Australia's minister for the Pacific says the country is doing more to combat climate change in the region.
Alex Hawke's comments come a day after the Fiji Prime Minister, Frank Bainimarama, urged the region's largest economy to reform its climate policies, and move away from coal.
Mr Hawke said his government won't do either of those things, and it won't resume payments to the Green Climate Fund, as urged by small island states yesterday.
But he said his country is helping with a newly-announced half-billion dollar adaptation package.
"I want to thank prime minister Bainimarama for his words yesterday and his very kind encouragement of Australia to do more. Prime minister Bainimarama said yesterday please do more and today prime minister Morrison announced that Australia will do more on climate, will do more through our climate and oceans package," said Alex Hawke.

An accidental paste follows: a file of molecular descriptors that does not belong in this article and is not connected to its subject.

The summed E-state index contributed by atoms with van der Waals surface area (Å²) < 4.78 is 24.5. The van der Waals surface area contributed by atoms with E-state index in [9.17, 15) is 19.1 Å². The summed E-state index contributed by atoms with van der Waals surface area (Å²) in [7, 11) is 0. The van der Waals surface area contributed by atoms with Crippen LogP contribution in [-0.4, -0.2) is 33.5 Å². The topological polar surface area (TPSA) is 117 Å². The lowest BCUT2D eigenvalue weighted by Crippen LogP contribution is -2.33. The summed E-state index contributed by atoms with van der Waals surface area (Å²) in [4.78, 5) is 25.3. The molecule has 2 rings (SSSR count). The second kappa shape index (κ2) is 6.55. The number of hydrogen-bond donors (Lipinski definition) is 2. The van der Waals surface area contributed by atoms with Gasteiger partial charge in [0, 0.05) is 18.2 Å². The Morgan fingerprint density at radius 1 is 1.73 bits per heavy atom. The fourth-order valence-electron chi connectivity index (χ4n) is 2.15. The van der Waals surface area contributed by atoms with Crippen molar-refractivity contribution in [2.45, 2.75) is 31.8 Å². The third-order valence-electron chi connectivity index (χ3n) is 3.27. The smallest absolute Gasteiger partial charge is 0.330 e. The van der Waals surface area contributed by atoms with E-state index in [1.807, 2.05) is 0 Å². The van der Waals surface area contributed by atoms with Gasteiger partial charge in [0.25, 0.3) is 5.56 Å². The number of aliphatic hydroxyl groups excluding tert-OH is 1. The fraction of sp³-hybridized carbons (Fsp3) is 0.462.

Alex Hawke said Australia absolutely recognises the threat climate change poses to countries like Tuvalu which hosting this year's Pacific Islands Forum leaders meeting.
Donating money does not excuse climate inaction - Tuvalu
Tuvalu's prime minister has welcomed Australia's half-a-billion dollar climate change adaptation package, but says it still doesn't excuse climate inaction.
Australian prime minister Scott Morrison announced the package ahead of his arrival in Tuvalu for the Pacific Islands Forum today.
But Tuvalu's Enele Sopoaga, who yesterday chaired a meeting of the region's nine small island states, said while the initiative is welcomed, it needs to be coupled with other commitments.
"I think out of the Forum here in Tuvalu we must push forward, following the declaration, we must push forward and to seek urgent actions, concrete actions by the global community and I certainly wish our colleagues from Australia and others will take heed of this imperative so we can move forward," Enele Sopoaga said.
Mr Sopoaga will hold bilateral meetings with Mr Morrison and New Zealand's Jacinda Ardern tonight.